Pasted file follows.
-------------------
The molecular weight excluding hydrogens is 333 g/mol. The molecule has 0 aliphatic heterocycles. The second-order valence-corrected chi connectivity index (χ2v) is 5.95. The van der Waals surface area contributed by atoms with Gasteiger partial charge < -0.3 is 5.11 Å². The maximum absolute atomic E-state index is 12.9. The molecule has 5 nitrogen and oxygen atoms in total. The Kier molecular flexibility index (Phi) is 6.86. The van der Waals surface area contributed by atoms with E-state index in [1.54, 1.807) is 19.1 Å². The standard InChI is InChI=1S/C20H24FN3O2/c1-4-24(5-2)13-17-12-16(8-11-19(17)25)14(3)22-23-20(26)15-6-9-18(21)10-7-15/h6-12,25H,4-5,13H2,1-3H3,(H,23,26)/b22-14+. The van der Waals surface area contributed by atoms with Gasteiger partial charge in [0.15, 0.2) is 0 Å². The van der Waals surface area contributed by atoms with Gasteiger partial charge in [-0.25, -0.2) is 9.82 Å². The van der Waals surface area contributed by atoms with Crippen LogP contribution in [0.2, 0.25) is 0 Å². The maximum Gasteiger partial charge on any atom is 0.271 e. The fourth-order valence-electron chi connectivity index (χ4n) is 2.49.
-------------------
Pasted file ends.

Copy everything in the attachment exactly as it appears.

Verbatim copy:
The molecular weight excluding hydrogens is 333 g/mol. The molecule has 0 aliphatic heterocycles. The second-order valence-corrected chi connectivity index (χ2v) is 5.95. The van der Waals surface area contributed by atoms with Gasteiger partial charge < -0.3 is 5.11 Å². The maximum absolute atomic E-state index is 12.9. The molecule has 5 nitrogen and oxygen atoms in total. The Kier molecular flexibility index (Phi) is 6.86. The van der Waals surface area contributed by atoms with E-state index in [1.54, 1.807) is 19.1 Å². The standard InChI is InChI=1S/C20H24FN3O2/c1-4-24(5-2)13-17-12-16(8-11-19(17)25)14(3)22-23-20(26)15-6-9-18(21)10-7-15/h6-12,25H,4-5,13H2,1-3H3,(H,23,26)/b22-14+. The van der Waals surface area contributed by atoms with Gasteiger partial charge in [0.15, 0.2) is 0 Å². The van der Waals surface area contributed by atoms with Gasteiger partial charge in [-0.25, -0.2) is 9.82 Å². The van der Waals surface area contributed by atoms with Crippen LogP contribution in [0.2, 0.25) is 0 Å². The maximum Gasteiger partial charge on any atom is 0.271 e. The fourth-order valence-electron chi connectivity index (χ4n) is 2.49.